Traditionally, Jamaica has been seen and promoted as a sun, sea and sand, winter get-away with foreign-owned, multinational corporations (MNCs) having a controlling interest. Coupled with this, the policies adopted by the state to encourage tourism infrastructural development protected the interests of the MNCs and were seen by many Jamaicans as not being in the best interest of their country. As a result, high levels of resentment existed and at times boiled into open conflict between tourists and the Jamaican working class who viewed tourists as ”confused white people.” While efforts were made to promote Jamaica’s tourism internationally, little was done to promote its benefits locally. Now, Jamaica’s tourism industry is at a watershed for even the innovative, largely indigenous and successful ”all-inclusive” concept has failed to market Jamaica other than as a sun, sea and sand destination. If Jamaica is to participate actively in global tourism and continue to make its presence felt in the tourism marketplace of the 21st century, indigenous and ‘authentic’ cultural heritage has to become a part of the tourism product. Also, the tourism industry has to continue to develop avenues through which the Jamaican working class can participate and derive meaningful benefits.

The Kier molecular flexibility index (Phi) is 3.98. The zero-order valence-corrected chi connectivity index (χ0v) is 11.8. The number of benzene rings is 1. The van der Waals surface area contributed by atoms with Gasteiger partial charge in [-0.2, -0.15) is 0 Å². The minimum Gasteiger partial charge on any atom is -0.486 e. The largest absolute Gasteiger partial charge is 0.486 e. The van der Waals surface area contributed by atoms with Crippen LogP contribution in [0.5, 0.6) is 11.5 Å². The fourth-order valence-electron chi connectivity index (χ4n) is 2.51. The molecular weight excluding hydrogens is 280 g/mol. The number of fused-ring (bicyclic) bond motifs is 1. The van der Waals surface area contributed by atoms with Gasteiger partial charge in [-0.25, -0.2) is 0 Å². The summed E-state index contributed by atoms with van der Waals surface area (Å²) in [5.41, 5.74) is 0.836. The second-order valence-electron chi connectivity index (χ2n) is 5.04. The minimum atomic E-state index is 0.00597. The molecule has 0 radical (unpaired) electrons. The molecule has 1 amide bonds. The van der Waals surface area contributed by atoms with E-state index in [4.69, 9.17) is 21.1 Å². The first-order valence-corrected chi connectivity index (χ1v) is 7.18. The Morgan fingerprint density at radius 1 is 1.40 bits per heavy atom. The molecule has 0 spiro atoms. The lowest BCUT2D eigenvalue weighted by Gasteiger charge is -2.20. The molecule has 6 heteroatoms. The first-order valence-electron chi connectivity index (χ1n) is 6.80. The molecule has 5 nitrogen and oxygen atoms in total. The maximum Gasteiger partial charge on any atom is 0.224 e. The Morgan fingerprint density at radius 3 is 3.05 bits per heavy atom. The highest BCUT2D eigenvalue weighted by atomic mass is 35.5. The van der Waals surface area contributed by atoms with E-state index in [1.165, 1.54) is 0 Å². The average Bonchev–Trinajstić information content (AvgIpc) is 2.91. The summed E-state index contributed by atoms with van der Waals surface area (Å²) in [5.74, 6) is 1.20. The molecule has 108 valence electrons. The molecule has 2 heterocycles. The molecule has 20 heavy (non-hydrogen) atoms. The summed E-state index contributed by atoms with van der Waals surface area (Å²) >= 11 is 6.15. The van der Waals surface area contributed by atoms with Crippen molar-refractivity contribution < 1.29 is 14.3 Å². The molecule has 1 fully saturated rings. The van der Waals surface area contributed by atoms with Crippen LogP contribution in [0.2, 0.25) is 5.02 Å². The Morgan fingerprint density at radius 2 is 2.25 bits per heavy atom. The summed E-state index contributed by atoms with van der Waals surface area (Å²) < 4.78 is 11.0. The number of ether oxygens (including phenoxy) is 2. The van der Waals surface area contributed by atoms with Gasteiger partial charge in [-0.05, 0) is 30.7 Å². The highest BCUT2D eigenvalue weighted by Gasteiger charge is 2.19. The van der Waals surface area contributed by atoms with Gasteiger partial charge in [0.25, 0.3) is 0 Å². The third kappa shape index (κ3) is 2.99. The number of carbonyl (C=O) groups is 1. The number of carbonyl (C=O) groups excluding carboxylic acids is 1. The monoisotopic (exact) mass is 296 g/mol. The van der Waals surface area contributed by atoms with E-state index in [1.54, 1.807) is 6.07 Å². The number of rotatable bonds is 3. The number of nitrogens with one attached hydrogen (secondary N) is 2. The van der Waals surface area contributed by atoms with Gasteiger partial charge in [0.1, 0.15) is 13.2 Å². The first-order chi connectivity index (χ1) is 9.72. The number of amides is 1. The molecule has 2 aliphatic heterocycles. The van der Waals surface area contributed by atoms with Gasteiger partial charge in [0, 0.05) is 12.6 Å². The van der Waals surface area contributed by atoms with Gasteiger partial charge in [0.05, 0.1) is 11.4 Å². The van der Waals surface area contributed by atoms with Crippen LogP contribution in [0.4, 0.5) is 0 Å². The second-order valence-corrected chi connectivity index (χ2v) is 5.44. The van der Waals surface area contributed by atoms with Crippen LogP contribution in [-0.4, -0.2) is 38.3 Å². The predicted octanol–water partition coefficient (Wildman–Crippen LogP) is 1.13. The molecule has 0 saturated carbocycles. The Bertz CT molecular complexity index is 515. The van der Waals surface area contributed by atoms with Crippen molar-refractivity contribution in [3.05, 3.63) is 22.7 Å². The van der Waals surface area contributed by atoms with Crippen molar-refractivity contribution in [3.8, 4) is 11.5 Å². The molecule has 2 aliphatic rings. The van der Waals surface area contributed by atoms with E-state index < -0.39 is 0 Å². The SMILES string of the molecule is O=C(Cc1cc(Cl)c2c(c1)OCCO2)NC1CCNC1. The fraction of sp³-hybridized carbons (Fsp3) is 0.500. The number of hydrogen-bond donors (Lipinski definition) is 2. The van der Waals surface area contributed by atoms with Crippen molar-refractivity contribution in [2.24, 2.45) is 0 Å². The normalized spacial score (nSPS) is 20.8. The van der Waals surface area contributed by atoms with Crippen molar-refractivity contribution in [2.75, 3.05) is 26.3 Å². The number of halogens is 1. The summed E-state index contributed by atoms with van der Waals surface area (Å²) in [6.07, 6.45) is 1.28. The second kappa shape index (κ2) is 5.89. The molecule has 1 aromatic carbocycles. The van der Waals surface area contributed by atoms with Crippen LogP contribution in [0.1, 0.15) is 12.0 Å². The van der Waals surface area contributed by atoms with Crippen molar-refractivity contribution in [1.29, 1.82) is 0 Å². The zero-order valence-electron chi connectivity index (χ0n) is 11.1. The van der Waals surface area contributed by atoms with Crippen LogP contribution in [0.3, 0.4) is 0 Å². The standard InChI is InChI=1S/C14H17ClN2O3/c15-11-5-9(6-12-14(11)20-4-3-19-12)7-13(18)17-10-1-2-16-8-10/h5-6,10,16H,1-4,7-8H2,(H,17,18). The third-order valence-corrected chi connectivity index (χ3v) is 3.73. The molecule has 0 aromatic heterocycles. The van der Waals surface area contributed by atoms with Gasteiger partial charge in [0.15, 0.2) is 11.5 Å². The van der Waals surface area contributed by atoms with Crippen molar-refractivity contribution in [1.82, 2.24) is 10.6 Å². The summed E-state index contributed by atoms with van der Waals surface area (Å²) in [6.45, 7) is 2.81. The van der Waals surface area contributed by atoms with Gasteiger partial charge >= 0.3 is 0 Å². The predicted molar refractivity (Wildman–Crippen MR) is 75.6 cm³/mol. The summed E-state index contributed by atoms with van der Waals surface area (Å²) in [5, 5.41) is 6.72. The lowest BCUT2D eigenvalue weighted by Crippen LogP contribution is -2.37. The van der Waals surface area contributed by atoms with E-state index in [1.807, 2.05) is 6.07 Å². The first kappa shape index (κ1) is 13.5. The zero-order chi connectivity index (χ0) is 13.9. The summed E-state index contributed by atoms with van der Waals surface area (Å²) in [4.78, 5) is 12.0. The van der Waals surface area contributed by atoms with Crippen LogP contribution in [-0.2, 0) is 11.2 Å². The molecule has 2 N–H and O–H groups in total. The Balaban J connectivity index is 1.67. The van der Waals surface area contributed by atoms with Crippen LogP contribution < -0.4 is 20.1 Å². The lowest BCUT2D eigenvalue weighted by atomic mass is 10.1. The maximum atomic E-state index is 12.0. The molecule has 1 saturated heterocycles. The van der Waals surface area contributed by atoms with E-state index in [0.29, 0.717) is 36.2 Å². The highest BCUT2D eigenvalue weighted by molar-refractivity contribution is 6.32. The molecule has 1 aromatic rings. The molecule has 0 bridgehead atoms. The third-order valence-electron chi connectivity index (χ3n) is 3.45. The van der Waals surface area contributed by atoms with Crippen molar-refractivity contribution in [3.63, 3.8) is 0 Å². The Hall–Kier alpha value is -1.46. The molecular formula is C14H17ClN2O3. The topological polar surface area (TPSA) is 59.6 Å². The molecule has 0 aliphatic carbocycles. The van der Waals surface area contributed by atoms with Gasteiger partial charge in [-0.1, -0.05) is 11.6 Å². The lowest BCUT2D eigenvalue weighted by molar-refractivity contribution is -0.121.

Jamaica, tourism, multinational corporation, all-inclusive, cultural heritage
Stupart, Copeland A. and Shipley, Robert
"Jamaica's Tourism: sun, sea and sand to cultural heritage,"
Journal of Tourism Insights:
1, Article 4.
Available at: http://dx.doi.org/10.9707/2328-0824.1028
Available at: http://scholarworks.gvsu.edu/jti/vol3/iss1/4